Currently Documented Edition Signature and Seal Markings:
||+ Seal A
|Edition II? or Edition III?:
||+ Seal B
[For illustration of seals listed by seal code letter, see the Seals article.
For edition characteristics applicable to this series as a whole, see the Edition article.]
This woodblock print was produced from an original painting on silk dating from the late 1920s whose current location is unknown.
The indentification of this design as number 98 is original to Rakusan who published the print as the 98th design in his series of one hundred woodblock prints called 楽山花鳥畫譜 Rakuzan Kachou Gafu
, lit. 'Rakusan's Flower and Bird Print Series'.
Initial edition I publication of 98 was in May 1933 (or perhaps slightly later), and it was delivered in installment forty-nine (of fifty).
Because this design was among the last in the series, it was unlikely to have been reprinted immediately.
Therefore only the initial print run of about 200 copies is believed to comprise edition I for this design.
The copy illustrated here is typical of edition I.
98 was printed in at least one later edition. Unfortunately, the few currently documented examples lack the edition-diagnostic watermark evidence.
The scarcity of examples suggests these represent the much smaller edition III printing, but edition II cannot at this point be ruled out.
For 98, potential edition II printings can only be dated approximately from between 1936 and 1941, and potential edition III printings between 1948 and 1955.
98 is one of the very few Rakusan designs for which any printing details exist.
The Foster booklet reports that 98 required 120 printing impressions to complete.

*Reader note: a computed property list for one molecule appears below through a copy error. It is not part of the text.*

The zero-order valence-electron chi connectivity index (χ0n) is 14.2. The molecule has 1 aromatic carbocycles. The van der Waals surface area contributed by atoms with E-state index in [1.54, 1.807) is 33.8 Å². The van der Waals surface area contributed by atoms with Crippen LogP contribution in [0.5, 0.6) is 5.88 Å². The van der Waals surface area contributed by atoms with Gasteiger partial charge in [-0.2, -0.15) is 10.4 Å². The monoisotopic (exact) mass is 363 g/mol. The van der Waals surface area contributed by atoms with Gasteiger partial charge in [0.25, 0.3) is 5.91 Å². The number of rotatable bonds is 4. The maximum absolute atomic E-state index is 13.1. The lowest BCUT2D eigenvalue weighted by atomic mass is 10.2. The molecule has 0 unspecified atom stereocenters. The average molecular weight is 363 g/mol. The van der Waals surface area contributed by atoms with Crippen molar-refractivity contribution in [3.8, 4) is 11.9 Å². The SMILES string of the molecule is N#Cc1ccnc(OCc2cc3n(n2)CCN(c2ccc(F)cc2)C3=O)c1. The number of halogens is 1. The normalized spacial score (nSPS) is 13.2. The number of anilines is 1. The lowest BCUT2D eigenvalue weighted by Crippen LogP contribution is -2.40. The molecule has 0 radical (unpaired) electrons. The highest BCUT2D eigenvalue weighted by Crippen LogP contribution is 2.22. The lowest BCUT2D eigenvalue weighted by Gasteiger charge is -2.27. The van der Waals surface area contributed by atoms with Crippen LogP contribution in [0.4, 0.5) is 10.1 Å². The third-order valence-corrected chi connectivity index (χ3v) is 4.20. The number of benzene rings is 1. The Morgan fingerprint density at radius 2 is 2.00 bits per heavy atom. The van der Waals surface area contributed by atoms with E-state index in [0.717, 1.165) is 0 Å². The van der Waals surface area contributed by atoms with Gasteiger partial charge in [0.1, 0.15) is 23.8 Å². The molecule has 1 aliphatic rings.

Other Foster Information: 98 is among the most familiar Rakusan designs because of Walter Foster.
In addition to marketing original Rakusan woodblock prints of 98 from Japan, Foster also sold two grades of reproductions which he had machine-printed in the USA.
Both reproduction versions were created from the same original model, a later edition copy of 98 in Foster's personal collection.
One version is a fine art reproduction produced for individual sale, and the other appears as the lower half of page 4 of the Foster booklet.
The fine art reproduction was produced to very high standards of photolithography on good quality, heavy matte paper; and the inks were carefully color-matched to those of the original woodblock print.
Because of this attention to detail, it was relatively expensive, few copies were sold, and they are seldom encountered today.
Instead, what are mostly offered for sale as reproductions of 98 are actually copies of page 4 cut from the Foster booklet.
Regrettably, the booklet was inexpensively and inexactly machine-printed on semi-gloss paper, and its illustration colors are not true to the original.
Both reproduction versions are of similar size (listed as 6.25" x 9"); therefore they are significantly smaller than the original woodblock print (listed as 13" x 18").
(Both reproductions actually maintain the unique proportions of the original woodblock print; so the advertised dimensions are only rough approximations.)
Initially, Foster sold original woodblock prints of 98 for $25, fine art reproductions for $2, and the entire booklet (with 27 different designs) for $1.
Because the Foster booklet was printed in great numbers and remains widely available today, it is usually less expensive to buy the entire booklet than a single page reproduction.
The upper half of page 6 of the Foster booklet is entirely devoted to instructions on how to copy 98 as a drawing and watercolor painting.
Because Foster could not read Rakusan's Japanese title-captions, he made up ones of his own to use in the booklet.
Most of these Foster labels are inaccurate at best.
Here he called 98 "Blue Birds in Maple Tree".
[For additional general information on Foster, the booklet, or the fine art reproductions, see the Foster article.]
Japanese Maple, Acer palmatum,
is a much-hybridized and selected species of small ornamental tree.
Originally native to Japan, it is now planted widely around the world in many forms and colors.
Rakusan used the species in several prints and paintings at different stages in its growth cycle.
Ashy Minivet, Pericrocotus divaricatus, 山椒喰い (now usually 山椒喰) or サンショウクイ sanshou-kui (lit. 'prickly-ash eater') is native to Japan.